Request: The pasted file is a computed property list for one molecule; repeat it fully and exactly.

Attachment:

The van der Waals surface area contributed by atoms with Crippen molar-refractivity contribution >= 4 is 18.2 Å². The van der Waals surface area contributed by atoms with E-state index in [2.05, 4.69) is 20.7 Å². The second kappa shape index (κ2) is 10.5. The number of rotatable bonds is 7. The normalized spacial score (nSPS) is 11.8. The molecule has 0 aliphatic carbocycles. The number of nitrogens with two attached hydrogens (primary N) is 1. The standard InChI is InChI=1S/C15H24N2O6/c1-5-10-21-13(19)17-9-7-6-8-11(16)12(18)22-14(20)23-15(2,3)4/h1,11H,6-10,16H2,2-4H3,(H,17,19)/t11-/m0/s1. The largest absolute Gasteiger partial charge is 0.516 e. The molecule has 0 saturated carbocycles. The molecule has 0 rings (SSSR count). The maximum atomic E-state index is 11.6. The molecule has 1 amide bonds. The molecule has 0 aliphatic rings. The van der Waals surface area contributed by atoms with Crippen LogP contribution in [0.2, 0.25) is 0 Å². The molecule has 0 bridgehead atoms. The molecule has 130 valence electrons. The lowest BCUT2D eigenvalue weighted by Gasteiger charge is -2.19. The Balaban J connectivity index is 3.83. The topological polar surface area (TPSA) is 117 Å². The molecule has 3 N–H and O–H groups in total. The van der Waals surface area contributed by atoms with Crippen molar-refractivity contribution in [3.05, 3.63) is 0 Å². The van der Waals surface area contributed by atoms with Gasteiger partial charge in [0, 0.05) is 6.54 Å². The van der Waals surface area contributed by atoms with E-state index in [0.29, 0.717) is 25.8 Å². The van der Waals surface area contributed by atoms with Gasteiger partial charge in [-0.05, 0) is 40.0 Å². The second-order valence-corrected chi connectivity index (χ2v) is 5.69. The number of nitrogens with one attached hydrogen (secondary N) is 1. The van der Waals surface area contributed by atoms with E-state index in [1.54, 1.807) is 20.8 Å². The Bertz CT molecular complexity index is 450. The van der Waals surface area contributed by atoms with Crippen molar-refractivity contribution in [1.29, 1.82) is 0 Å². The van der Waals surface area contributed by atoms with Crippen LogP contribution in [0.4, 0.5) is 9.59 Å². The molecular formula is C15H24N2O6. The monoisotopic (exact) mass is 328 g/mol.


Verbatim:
The van der Waals surface area contributed by atoms with Crippen molar-refractivity contribution >= 4 is 18.2 Å². The van der Waals surface area contributed by atoms with E-state index in [2.05, 4.69) is 20.7 Å². The second kappa shape index (κ2) is 10.5. The number of rotatable bonds is 7. The normalized spacial score (nSPS) is 11.8. The molecule has 0 aliphatic carbocycles. The number of nitrogens with two attached hydrogens (primary N) is 1. The standard InChI is InChI=1S/C15H24N2O6/c1-5-10-21-13(19)17-9-7-6-8-11(16)12(18)22-14(20)23-15(2,3)4/h1,11H,6-10,16H2,2-4H3,(H,17,19)/t11-/m0/s1. The largest absolute Gasteiger partial charge is 0.516 e. The molecule has 0 saturated carbocycles. The molecule has 0 rings (SSSR count). The maximum atomic E-state index is 11.6. The molecule has 1 amide bonds. The molecule has 0 aliphatic rings. The van der Waals surface area contributed by atoms with Crippen LogP contribution in [0.2, 0.25) is 0 Å². The molecule has 0 bridgehead atoms. The molecule has 130 valence electrons. The lowest BCUT2D eigenvalue weighted by Gasteiger charge is -2.19. The Balaban J connectivity index is 3.83. The topological polar surface area (TPSA) is 117 Å². The molecule has 3 N–H and O–H groups in total. The van der Waals surface area contributed by atoms with Crippen molar-refractivity contribution in [3.05, 3.63) is 0 Å². The van der Waals surface area contributed by atoms with Gasteiger partial charge in [0, 0.05) is 6.54 Å². The van der Waals surface area contributed by atoms with E-state index in [0.29, 0.717) is 25.8 Å². The van der Waals surface area contributed by atoms with Gasteiger partial charge in [-0.05, 0) is 40.0 Å². The second-order valence-corrected chi connectivity index (χ2v) is 5.69. The number of nitrogens with one attached hydrogen (secondary N) is 1. The van der Waals surface area contributed by atoms with E-state index in [1.54, 1.807) is 20.8 Å². The Bertz CT molecular complexity index is 450. The van der Waals surface area contributed by atoms with Crippen molar-refractivity contribution in [1.29, 1.82) is 0 Å². The van der Waals surface area contributed by atoms with Crippen LogP contribution in [0.4, 0.5) is 9.59 Å². The molecular formula is C15H24N2O6. The monoisotopic (exact) mass is 328 g/mol.